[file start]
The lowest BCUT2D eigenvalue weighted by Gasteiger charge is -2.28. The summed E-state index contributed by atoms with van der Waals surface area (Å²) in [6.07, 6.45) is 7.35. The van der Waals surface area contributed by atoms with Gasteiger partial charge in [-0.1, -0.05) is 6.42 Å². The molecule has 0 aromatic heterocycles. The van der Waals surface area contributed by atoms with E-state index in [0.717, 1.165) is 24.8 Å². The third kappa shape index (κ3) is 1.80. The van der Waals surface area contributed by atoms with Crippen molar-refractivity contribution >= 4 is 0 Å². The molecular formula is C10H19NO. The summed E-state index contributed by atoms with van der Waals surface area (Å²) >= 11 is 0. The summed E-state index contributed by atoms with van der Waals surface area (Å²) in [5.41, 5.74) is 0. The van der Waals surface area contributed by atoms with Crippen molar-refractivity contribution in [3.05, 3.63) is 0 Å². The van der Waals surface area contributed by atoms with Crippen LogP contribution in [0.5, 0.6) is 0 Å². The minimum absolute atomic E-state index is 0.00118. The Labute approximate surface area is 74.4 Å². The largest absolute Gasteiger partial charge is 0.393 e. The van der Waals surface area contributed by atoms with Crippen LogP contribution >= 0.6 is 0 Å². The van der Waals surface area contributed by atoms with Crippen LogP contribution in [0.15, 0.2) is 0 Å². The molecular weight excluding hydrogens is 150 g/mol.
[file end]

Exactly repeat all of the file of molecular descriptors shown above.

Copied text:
The lowest BCUT2D eigenvalue weighted by Gasteiger charge is -2.28. The summed E-state index contributed by atoms with van der Waals surface area (Å²) in [6.07, 6.45) is 7.35. The van der Waals surface area contributed by atoms with Gasteiger partial charge in [-0.1, -0.05) is 6.42 Å². The molecule has 0 aromatic heterocycles. The van der Waals surface area contributed by atoms with E-state index in [0.717, 1.165) is 24.8 Å². The third kappa shape index (κ3) is 1.80. The van der Waals surface area contributed by atoms with Crippen molar-refractivity contribution >= 4 is 0 Å². The molecular formula is C10H19NO. The summed E-state index contributed by atoms with van der Waals surface area (Å²) >= 11 is 0. The summed E-state index contributed by atoms with van der Waals surface area (Å²) in [5.41, 5.74) is 0. The van der Waals surface area contributed by atoms with Crippen molar-refractivity contribution in [3.05, 3.63) is 0 Å². The van der Waals surface area contributed by atoms with Crippen LogP contribution in [0.5, 0.6) is 0 Å². The minimum absolute atomic E-state index is 0.00118. The Labute approximate surface area is 74.4 Å². The largest absolute Gasteiger partial charge is 0.393 e. The van der Waals surface area contributed by atoms with Crippen LogP contribution >= 0.6 is 0 Å². The van der Waals surface area contributed by atoms with Crippen LogP contribution in [0.15, 0.2) is 0 Å². The molecular weight excluding hydrogens is 150 g/mol.